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Legislative Assembly for the ACT: 2000 Week 8 Hansard (29 August) . . Page.. 2564 ..

MR SMYTH (continuing):

The international Earth Charter secretariat, located in Costa Rica, considered comments from the Australian and other national committees prior to finalising each "benchmark", or major draft, of the Earth Charter. Benchmark III was released in March 2000.

The Earth Charter Commission aims to have the charter tabled in the United Nations General Assembly in 2002, to coincide with the planned 10-year review of the Rio Earth Summit. Since it takes two years for such a document to pass through the United Nation's committee system, the charter has to be passed in to the United Nations this year.

While the charter is not being finalised until 2002, it is hoped that organisations will use the Earth Charter to guide their strategic planning and their day-to-day operations. In addition, an action plan for trialling the Australian youth program for the Earth Charter 2001 in ACT schools has been prepared and agreed to by the Department of Education and Community Services and the ACT Earth Charter Committee. The Earth Charter youth project provides curriculum material and work sheets, based on the principles of the Earth Charter, for use in ACT primary and secondary schools.

By using the primary and secondary schools Earth Charter manuals, students have the opportunity to learn more about this document in all of their subject areas, ranging from English and studies of society and the environment, through to mathematics and the arts.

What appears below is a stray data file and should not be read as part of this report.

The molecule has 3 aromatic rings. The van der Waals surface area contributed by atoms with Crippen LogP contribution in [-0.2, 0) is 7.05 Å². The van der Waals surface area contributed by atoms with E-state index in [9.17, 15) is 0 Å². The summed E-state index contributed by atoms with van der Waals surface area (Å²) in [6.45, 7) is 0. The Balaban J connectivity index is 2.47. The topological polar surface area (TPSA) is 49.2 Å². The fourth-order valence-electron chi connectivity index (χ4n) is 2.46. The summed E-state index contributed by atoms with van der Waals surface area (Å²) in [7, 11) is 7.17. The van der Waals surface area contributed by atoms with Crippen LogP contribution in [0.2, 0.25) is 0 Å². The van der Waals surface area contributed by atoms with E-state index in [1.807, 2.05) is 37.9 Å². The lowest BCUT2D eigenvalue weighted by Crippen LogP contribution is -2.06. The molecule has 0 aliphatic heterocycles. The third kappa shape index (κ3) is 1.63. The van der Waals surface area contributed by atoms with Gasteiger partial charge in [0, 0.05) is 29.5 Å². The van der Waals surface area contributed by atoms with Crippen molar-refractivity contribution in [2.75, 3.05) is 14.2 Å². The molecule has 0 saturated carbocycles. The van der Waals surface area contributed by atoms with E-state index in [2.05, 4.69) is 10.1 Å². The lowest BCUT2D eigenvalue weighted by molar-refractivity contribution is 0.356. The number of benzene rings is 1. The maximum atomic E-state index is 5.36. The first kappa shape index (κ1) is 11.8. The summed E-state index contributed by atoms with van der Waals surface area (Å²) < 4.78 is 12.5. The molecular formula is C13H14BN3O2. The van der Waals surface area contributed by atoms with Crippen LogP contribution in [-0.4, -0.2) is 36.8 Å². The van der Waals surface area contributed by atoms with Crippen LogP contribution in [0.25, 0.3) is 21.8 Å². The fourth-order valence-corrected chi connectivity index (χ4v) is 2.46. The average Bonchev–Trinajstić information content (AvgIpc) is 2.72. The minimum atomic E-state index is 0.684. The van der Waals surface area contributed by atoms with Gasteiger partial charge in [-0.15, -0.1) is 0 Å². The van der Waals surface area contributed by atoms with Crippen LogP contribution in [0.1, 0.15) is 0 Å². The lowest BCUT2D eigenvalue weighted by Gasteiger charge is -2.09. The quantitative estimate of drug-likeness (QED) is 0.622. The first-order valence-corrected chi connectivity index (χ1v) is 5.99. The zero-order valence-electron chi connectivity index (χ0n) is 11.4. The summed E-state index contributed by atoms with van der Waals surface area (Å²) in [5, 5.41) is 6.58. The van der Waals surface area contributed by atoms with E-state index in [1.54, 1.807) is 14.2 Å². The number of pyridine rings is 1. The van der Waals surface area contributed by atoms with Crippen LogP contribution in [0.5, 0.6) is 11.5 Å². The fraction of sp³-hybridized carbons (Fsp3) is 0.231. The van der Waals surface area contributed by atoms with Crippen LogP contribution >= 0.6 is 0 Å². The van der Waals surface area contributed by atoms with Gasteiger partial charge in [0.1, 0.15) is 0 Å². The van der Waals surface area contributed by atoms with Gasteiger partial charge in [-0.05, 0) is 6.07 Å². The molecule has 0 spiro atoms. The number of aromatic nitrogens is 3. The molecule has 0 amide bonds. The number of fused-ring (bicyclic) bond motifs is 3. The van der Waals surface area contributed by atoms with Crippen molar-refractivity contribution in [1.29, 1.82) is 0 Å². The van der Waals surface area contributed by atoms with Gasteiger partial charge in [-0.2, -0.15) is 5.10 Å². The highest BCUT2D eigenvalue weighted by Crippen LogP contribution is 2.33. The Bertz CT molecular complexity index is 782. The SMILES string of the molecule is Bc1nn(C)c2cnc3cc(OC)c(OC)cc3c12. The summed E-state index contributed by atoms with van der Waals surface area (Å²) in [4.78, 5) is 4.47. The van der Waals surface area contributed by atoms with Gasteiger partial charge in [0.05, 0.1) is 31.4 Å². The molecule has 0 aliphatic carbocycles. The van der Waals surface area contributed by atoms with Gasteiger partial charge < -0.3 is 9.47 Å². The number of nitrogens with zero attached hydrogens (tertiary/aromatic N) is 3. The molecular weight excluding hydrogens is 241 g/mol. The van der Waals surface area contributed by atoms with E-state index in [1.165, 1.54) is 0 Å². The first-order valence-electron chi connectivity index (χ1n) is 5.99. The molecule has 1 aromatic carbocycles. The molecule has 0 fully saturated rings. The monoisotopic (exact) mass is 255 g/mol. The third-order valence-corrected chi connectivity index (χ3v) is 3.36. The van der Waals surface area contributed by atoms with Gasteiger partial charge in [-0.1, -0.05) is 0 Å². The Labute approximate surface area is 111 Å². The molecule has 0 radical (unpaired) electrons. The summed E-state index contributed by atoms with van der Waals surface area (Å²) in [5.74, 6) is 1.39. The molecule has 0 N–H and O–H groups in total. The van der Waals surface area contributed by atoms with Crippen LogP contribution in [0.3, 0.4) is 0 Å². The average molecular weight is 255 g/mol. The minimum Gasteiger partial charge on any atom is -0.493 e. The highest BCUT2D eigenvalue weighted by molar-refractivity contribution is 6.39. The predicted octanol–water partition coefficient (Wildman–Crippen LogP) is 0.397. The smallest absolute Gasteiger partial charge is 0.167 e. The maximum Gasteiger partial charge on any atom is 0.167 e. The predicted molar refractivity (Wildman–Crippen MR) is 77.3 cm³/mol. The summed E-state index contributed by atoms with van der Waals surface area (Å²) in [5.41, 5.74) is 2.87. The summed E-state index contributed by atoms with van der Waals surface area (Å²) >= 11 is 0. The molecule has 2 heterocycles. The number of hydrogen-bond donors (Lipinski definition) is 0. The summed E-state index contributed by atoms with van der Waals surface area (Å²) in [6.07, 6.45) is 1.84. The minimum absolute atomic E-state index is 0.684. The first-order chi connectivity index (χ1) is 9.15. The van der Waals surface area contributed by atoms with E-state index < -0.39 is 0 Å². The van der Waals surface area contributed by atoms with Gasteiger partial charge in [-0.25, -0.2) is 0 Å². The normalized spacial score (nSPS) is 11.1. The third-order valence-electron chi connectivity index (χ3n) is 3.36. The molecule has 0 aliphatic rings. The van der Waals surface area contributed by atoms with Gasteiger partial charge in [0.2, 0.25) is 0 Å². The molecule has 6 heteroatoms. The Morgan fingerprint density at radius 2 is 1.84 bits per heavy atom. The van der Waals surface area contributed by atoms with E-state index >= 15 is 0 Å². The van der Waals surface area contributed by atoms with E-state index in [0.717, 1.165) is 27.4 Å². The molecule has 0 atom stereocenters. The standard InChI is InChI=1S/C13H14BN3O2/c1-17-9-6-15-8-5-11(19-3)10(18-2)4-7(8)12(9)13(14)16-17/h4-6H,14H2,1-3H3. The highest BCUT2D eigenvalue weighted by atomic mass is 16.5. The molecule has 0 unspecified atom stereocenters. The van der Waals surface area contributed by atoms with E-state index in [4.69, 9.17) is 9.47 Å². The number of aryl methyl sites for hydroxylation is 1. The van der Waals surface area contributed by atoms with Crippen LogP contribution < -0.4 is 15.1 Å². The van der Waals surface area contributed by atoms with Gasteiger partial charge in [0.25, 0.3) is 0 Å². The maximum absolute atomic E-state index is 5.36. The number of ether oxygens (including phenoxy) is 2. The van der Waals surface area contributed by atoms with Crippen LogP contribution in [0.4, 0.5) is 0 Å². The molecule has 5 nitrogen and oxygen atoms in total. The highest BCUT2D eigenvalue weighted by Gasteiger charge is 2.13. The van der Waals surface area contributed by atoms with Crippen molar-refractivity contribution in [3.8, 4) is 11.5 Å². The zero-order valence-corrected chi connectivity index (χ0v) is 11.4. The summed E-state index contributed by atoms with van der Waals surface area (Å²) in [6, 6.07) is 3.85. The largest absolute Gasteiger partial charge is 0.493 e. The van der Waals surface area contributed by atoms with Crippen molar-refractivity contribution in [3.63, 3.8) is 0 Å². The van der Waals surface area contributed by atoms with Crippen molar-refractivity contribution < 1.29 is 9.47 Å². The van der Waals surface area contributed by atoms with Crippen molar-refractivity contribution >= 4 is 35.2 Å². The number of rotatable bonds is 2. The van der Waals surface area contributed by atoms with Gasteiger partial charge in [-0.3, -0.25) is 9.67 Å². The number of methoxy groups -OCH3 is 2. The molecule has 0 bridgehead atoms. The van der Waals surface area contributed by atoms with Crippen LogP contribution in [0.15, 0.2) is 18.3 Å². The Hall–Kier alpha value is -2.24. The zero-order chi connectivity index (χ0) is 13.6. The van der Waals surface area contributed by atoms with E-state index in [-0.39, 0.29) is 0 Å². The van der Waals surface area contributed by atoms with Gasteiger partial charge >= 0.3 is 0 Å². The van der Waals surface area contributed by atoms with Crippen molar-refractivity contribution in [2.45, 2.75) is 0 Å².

By accepting the long-term objectives of this international voluntary agreement, the ACT is again cementing its reputation as the clean, green capital. I ask that my colleagues Ms Tucker and Mr Corbell join with me in encouraging the Assembly to accept the long-term objectives of the Earth Charter and embrace its principles in our daily lives.

Debate (on motion by Ms Tucker ) adjourned.


Debate resumed from 25 May 2000, on motion by Mr Moore:

That this bill be agreed to in principle.

MR WOOD (4.16): The opposition will be agreeing with this bill. As soon as we saw the provision there that says that someone may be detained, we looked carefully at it, as did the scrutiny of bills committee. My understanding of the bill is that it allows a person who presents voluntarily to be detained in accordance with all the very strict guidelines that operate. They could be detained in a facility, just as they could be detained outside that facility. That was not the case before. There seems to have been a bit of a error there when the original legislation was drafted. On the basis that it gives all the rights and all the requirements that are already well laid out in legislation, this bill is an appropriate measure and has our support.


(Minister for Health and Community Care) (4.17), in reply: I appreciate the support for this bill. There was an anomaly in the act and we had the situation where persons who voluntarily signed themselves in thereby avoided any possibility that they could be detained, with all the protections that apply to that. Mr Wood, I assure you that

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